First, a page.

Browsing history may show your commitment to new year’s resolutions

This is the first of our #Heartbeat blogs, a series about human behavior mined from the browsing, social and opinion data that OpenUp collects from our user base.

One of the most amazing things that happens when you observe human behavior through the lens of billions of data points is that our idiosyncrasies are often magnified as trends in human behavior.

At the end of 2016, I went over my Google Calendar to review my year, and, like billions of others, set goals for 2017. One of my goals was to eat less candy (a goal that I am currently failing at as I write this). I am not alone. A quick Google Trends search for the evergreen New Year’s resolution of “weight loss” shows the heartbeat of human hope and disenchantment:

This graph, showing a spike in interest every New Year which then fizzles out over time, represents the surge of us hopeful souls who Google techniques on how to lose weight, quit smoking, be a better husband/wife, get more organized, etc. It also represents the petering out of that passion over time.

However, reducing our behavior to a single number that represents our collective “interest” in weight loss each day masks the fact that when and how we research our goals can be a strong indicator of whether we accomplish them.

At OpenUp, we incentivize our users to share their browsing data with us. Our user base is a little smaller than Google’s, but we still observe similar trends, both in terms of the spike in New Year’s resolution related content before the New Year:

And, to a lesser extent, in terms of the specific goal of losing weight:

However, when you start to take a look at when and how users are viewing weight loss content, a more nuanced picture of the pursuit of their goals emerge. This is represented (in our data) by two archetype users: “Ron” and “Hermione”:

Both Ron and Hermione viewed weight loss content throughout the 61 days of November and December. However, compared to Hermione, Ron’s browsing was less frequent and more concentrated around New Year’s Eve.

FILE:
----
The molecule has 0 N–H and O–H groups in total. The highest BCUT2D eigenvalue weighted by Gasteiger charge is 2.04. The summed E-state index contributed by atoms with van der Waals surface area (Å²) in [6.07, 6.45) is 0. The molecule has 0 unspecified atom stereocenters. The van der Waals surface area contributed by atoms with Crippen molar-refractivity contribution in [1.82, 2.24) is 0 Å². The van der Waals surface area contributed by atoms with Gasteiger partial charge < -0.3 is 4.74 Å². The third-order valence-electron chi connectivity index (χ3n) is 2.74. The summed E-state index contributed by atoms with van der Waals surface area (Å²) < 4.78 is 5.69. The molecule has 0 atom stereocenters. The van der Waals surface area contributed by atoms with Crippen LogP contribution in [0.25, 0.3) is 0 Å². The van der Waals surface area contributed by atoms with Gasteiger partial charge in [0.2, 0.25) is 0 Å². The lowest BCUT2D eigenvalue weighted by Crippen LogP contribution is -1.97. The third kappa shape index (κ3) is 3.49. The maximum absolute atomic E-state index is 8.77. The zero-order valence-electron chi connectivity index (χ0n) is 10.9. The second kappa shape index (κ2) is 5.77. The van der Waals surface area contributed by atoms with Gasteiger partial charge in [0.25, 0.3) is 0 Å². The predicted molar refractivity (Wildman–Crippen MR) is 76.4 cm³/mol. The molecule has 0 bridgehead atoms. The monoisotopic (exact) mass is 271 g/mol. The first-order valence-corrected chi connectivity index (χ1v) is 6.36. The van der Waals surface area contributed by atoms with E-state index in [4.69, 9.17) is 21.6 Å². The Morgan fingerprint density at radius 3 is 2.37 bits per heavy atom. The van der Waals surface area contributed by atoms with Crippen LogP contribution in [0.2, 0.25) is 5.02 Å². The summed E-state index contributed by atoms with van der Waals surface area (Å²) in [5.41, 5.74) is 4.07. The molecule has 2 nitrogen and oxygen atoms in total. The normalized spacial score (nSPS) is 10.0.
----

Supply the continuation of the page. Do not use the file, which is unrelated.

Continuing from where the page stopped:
Ron browsed for weight loss content 4.6 times less than Hermione, while doing 6 times more of that browsing on New Year’s Eve. To put it another way 19% of Ron’s weight loss searches came on New Year’s eve vs 3% of Hermione’s.

First, take the total amount of urls related to weight loss that Hermione and Ron visited over November and December, and you’ll see that Hermione did the lions share of reading about weight loss.

But the second graph is the % % of weight loss URLs visited during the months of November and December vs. New Year’s Eve:

Hermione appears to be thinking longer-term and more strategically about pursuing her weight loss goal. While Ron — feeling the existential pressure of the new year to take action — is motivated to dive in but may not have staying power.

I’d put my money on Hermione succeeding. She reminds me of how the lion’s share of human achievement has come not through outbursts of inspiration, but through slow, consistent progress.

And so, in 2017, I won’t try and “change the world”, but instead be realistically optimistic: One of the things I’m most excited about is taking this somewhat qualitative analysis, and building out a platform that will allows us to quantify not just how some types of browsing behavior might be related to others, but rather, how patterns of behavior might predict meaningful outcomes.

Well, at least that’s one of my resolutions.

From OpenUp, all the best for 2017.

Heartbeat is a series of blog posts about human behavior mined from the browsing, social and opinion data that OpenUp collects from our user base.

Writing and analysis by Bryan Sim — @fluxandcadence